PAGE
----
Food, at least for me, isn’t only about refueling our bodies with nutrients.  It isn’t even really about feeding ourselves something tasty.  I have my own ideas about what food is, but, when I sit down and blog about the things I make, I’m much more motivated to share the series of events and circumstances that brought such meals to my (or our) table.  For a minute, let’s make believe that food isn’t just a pit-stop on some fabulous trip we’re taking.  Let’s imagine that food is the fabulous trip, and we’re all, just for a minute, proverbially taking the same fabulous “candy tab” to enjoy the journey together.

Sound good?  Cool.

Here’s a sandwich I made a few weeks ago, with some home-made seitan (duh!).

Seitan, when made in huge batches like I always seem to do, is a great go-to protein for workday lunches.  I had it on top of a slice of multi-seed bread, some raw dino kale, raw bellas, and topped with a home-made barbecue sauce.  I topped it all with some basil leaves, which I arranged to look like sails on a boat.  This step, I believe, was the most important of the construction of this open-faced sandwich.

Since being with A, I have found myself eating a lot more bread that I had been for the past year.  My carbs of choice are usually pasta, rice or some other grain (quinoa being my absolute favorite, although technically not a grain).  I have, however, opened myself up to some hot, hot loavin’ as of late, and I must say that it feels pretty damn good.

A recently discovered 52 Loaves, by William Alexander, which explores “one man’s relentless pursuit of truth, meaning and  a perfect crust.”  Diane Rehm repped it like whoa on NPR, so it’s probably worth checking out. Personally, I can’t wait for A’s Amazon shipment to come in, so I can “borrow” his copy for an extended period of time.  Six-thousand years of bread-history (breastory?  breastory.) should be an awesome summer read…

…But not before I get my hands on the Encyclopedia of Pasta by Oretta Zanini de Vita.  In a similar vein of 52 Loaves, the author approaches her carbsploration within a slightly more academic framework, which is super sexy in my nerd book.

Librarian friends: let me know if either of these books ever get ordered.  As soon as they do, I’m swooping down and snatching them up for myself.

Seitan Medallions in Mushroom Gravy, Courtesy of Vegan Soul Kitchen

•June 13, 2010 • Leave a Comment

Last week was my birthday, on which I turned the big, big, big 24!  The fact that I am still able to rouse myself from the bed without slipping and shattering my hip (then using my old-person whistle to call out for help) is a wonder to me.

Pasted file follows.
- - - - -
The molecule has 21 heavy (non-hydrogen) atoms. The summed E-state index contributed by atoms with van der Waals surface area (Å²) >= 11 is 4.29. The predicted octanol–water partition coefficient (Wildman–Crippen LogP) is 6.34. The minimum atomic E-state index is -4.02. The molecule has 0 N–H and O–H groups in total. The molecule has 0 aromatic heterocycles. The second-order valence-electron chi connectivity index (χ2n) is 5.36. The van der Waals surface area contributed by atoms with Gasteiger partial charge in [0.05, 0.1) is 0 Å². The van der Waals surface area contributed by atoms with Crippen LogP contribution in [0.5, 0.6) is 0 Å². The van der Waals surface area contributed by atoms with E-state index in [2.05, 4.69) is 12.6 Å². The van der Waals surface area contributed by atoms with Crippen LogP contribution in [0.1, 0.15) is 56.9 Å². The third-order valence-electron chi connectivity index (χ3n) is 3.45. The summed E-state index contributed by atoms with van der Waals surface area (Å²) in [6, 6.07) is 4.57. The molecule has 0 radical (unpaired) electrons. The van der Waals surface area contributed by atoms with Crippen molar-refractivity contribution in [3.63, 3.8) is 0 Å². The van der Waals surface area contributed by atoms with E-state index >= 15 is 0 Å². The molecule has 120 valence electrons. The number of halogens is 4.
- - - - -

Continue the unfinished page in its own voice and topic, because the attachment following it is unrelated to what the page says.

Sadly, however, time seems to have taken its toll on my memory, as I seem to have forgotten that I have a blog beloved by many.  I have been terribly inconsistent over the past few months, for a number of reasons, the first of which is clearly dementia.  Secondly, I announced my resignation from DCPS, so I’ve been scrambling to and fro trying to find someone to hire me.  Thirdly, I have been seeing someone wonderful–A.

I asked A to choose a recipe to make for dinner on my birthday, and he chose the seitan medallions with mushroom gravy from Vegan Soul Kitchen by Bryant Terry (Are you reading?).  Making the seitan from scratch, plus the gravy and the salad you see below, seemed like it would be a pain in the culo, but cooking with a dashing sous-chef has its definite advantages!

Altogether, it took A and I about two hours to complete the meal.  Instead of baking or boiling the seitan, I chose to steam it, which, for me, produces the best texture–firm, but moist.  Terry calls for a home-made mushroom stock, but I used some vegan boullion instead, which worked just fine.  A liked it as well, but thought that it was perhaps a little too salty.  He was definitely wrong–Algernon LeBon-Hsu doesn’t make mistakes.  Take a look here:

Absolutely delicious!  Following the dinner, we went down to Larry’s Lounge on 18th, where my friends and I proceeded to hang out in Larry’s basement.  Feels ok to be 24.

Agave-glazed tempeh in a roasted red pepper boat; green tea soba noodles in a shiitake mushroom broth

•June 13, 2010 • Leave a Comment

About one week four months ago, I made a visit to Hana Market, a lovely little Japanese grocery store at 17th and U.  Originally, I had merely intended to pick up some tofu (can someone tell me why organic tofu at Hana costs about $1.50, while it can cost up to double in *certain* gargantuan grocery stores?), but, lo and behold, hath mine eyes deceived me?  No!  EGG-FREE wonton skins!  And organic green tea soba noodles!  I shouted in delight upon seeing these items, then was promptly asked to leave.